The Poiema Foundation

By Michelle Wallace

Slavery was abolished in America in 1865 with the passing of the 13th Amendment to our Constitution. It was abolished in every other country in the world by 1981; however, there are still people enslaved around the world. And, yes, there are even slaves in America. Human trafficking is a modern form of slavery. It involves controlling a person through force, fraud, or coercion to exploit the victim for forced labor, sexual exploitation, or both.

The statistics are crazy. Trafficking is the fastest-growing and second-largest criminal industry in the world. It is estimated that each year 100,000 to 300,000 American children are at risk for becoming victims of commercial sexual exploitation.

Most people become aware but feel helpless to do anything. Enter Rebecca Jowers. She was first introduced to the problem of human trafficking on a global scale when she was a student at Dallas Theological Seminary. As a wife and mother of four, her circumstances prevented her from moving overseas to serve in a ministry, so she began researching domestic human trafficking and realized it was not only a problem in our own country but right in her own back yard. In Texas alone, as many as 30 girls are trafficked as escorts each month. The average age a girl enters prostitution is 13. And an estimated 516 girls are trafficked via online ads each month in Texas.

During a conversation following a mission trip to China in 2012, a pastor asked Jowers about her post-seminary plans.

“My big, hairy, audacious goal is to establish a safe house for women coming out of human trafficking,” Jowers replied. Until then, she had only shared this vision with the Lord and her husband Raymond.

Months later, the pastor approached Jowers about starting an anti-trafficking ministry. Jowers agreed to serve on the leadership team.

“It turns out, I was the team!” Jowers laughs.

For the next year, Jowers continued to research issues related to human trafficking. She visited safe houses in Texas and in Atlanta. She read volumes and attended conferences. With help from others, she developed an after-care program based on Scripture and sound counseling principles. She recruited volunteers and accepted speaking engagements at churches, schools, and community groups. In 2013, Poiema Foundation was incorporated as a 501c3 nonprofit entity.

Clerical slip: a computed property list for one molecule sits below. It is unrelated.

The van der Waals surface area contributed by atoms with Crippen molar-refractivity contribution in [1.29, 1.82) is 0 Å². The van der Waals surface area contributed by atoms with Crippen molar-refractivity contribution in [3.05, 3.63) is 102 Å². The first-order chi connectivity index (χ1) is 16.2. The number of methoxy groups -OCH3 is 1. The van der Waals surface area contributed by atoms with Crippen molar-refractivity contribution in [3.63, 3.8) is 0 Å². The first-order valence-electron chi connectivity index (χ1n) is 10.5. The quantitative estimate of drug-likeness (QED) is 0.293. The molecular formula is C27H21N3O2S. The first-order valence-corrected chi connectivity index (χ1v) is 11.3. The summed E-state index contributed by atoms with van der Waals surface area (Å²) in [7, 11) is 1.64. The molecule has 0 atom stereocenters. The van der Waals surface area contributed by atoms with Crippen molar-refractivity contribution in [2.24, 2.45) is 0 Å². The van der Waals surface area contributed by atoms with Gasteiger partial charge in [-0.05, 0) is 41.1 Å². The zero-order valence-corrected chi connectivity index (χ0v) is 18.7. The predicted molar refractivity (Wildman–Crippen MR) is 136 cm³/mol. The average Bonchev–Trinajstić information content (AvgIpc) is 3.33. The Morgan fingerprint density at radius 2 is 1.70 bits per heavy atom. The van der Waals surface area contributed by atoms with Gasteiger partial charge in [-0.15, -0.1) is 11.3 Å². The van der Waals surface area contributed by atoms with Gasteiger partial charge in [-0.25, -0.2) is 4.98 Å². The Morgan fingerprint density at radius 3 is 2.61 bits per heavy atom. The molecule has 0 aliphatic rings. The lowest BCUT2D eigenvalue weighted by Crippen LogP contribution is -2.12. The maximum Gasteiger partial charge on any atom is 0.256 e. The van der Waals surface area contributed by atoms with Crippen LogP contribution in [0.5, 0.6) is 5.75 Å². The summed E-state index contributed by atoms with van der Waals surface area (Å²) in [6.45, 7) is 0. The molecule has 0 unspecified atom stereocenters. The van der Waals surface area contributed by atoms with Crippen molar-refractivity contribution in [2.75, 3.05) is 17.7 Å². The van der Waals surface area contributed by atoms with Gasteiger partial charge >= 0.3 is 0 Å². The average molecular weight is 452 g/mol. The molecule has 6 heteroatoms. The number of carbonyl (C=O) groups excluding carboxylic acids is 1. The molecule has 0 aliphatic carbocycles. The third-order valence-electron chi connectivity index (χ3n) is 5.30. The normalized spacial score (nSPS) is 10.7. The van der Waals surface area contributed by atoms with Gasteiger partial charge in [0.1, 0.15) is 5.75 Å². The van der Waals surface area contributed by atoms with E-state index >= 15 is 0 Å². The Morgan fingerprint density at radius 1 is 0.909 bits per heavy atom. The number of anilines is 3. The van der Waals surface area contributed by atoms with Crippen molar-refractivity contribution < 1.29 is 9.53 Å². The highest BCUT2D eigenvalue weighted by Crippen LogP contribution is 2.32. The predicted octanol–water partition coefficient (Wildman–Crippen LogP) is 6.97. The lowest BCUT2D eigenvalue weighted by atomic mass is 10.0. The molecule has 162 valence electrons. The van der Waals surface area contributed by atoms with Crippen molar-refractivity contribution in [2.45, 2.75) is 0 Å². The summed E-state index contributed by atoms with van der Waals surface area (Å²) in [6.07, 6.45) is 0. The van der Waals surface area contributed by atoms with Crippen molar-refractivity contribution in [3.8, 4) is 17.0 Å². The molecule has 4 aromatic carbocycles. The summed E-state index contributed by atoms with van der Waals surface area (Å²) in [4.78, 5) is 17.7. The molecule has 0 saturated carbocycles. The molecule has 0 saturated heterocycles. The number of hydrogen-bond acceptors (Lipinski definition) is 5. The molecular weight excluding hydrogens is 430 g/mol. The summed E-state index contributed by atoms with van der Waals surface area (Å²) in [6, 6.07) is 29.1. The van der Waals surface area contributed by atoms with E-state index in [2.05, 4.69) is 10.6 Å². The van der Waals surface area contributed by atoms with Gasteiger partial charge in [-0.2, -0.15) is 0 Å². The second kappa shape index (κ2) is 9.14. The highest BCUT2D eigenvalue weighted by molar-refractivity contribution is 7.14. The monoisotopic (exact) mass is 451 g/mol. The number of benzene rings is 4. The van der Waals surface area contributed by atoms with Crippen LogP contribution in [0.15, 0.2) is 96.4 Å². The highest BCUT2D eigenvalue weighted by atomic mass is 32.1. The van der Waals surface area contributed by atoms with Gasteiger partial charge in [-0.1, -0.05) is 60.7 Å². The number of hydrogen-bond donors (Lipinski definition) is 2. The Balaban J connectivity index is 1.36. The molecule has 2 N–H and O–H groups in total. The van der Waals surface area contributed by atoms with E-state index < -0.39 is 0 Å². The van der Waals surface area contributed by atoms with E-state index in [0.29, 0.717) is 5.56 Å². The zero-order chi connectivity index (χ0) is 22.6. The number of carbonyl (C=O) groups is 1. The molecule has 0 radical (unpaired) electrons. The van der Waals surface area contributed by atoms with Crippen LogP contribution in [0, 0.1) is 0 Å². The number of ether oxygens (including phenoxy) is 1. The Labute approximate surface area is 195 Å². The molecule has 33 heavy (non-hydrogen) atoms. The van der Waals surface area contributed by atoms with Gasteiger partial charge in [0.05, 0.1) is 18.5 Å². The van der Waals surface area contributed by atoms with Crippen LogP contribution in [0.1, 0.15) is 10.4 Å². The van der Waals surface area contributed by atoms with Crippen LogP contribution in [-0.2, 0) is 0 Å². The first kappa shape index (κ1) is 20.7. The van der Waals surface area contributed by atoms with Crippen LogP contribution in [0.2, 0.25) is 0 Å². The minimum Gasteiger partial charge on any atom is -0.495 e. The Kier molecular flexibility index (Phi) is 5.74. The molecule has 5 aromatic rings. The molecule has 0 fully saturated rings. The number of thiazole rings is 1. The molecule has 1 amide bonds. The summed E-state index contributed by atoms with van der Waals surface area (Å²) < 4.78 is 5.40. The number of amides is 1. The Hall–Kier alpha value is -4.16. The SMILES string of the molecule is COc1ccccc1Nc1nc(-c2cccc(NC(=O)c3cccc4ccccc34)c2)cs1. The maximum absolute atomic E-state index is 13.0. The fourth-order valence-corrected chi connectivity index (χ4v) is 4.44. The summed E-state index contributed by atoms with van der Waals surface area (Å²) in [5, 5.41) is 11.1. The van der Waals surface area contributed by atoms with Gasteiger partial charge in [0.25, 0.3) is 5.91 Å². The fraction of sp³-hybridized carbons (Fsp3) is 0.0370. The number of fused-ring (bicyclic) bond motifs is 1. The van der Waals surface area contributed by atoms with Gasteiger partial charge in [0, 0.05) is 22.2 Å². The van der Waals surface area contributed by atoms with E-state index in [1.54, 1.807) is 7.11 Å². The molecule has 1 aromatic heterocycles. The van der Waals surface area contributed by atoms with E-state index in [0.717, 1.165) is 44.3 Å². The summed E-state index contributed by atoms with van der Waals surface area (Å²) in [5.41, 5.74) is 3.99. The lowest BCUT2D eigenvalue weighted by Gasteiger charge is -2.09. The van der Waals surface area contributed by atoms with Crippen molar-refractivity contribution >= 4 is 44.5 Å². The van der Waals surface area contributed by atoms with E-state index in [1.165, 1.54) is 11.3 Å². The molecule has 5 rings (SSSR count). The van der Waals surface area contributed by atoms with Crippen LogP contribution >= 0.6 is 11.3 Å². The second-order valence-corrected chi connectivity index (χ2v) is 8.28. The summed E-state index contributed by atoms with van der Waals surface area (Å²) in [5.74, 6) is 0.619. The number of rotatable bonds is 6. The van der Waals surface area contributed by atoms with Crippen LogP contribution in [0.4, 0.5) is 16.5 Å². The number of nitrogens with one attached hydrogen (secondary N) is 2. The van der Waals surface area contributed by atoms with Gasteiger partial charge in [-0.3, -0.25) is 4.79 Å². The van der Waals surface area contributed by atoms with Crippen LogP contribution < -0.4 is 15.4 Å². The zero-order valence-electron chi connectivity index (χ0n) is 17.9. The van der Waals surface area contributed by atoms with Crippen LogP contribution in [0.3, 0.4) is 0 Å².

“We felt called to step out in faith. God was calling us to establish a safe house,” Jowers says. Potential donors asked where the safe house would be located, but Poiema had no answer.

“We prayed someone would donate a house. But who donates a house?” Jowers says.

In April 2015, Jowers, volunteers, and the organization’s board began planning fundraisers for a safe house. Halfway through the month, before any fundraisers were announced, gifts started coming in.

“Before I could even step out in faith, God affirmed our work,” Jowers says. “It was as if He said, ‘I’ve got this. This is my work. You just have to show up.'”

In June, fundraising took a surprising twist when Jowers was invited to speak at a women’s Sunday school class at a church in Frisco, Texas. Lunch at a restaurant afterward found Jowers answering questions about Poiema and the safe house idea at a table of eight with the friend who had invited her to speak.

As they left the restaurant, one of the ladies told Jowers, “I think you may be the answer to my prayers.” She had a home in Texas she no longer needed and offered its use for free. The woman said she had been in the church service asking God what to do with her house.

Jowers, dumbfounded, arranged to meet the woman at her Dallas-area home.

“It was in excellent condition: fully furnished, a safe place with a washer, dryer, lawn mower and a refrigerator,” Jowers says.

At first, Jowers assumed the woman intended to sell or rent the home to Poiema. She was wrong.

“It’s going to be your house,” the woman replied. “I am giving it to Poiema.”

Jowers, shocked, realized she had forgotten to ask the donor what the balance of the house note might be. She texted the lady, who texted back, “Paid in full. Don’t you love those words Jesus gave us?”

Why the name Poiema? “Poiema” is a Greek word found in Ephesians 2:10, which states, “For we are God’s handiwork, created in Christ Jesus to do good works, which God prepared in advance for us to do.” The word “poiema” is translated as “handiwork” or “workmanship.” God intimately and lovingly creates each person, and he cherishes every person as a precious work of art. Sadly, women and children in the sex industry believe they have no value or self-worth. But regardless of how they feel, the truth is they are God’s workmanship. They are custom-designed by the Master’s hand to do good works. The Poiema Foundation hopes to reach these victims and share the love of Christ and the good news that they have value and self-worth because they are intimately created by a loving Creator.

To learn more about Poiema or find additional resources, visit

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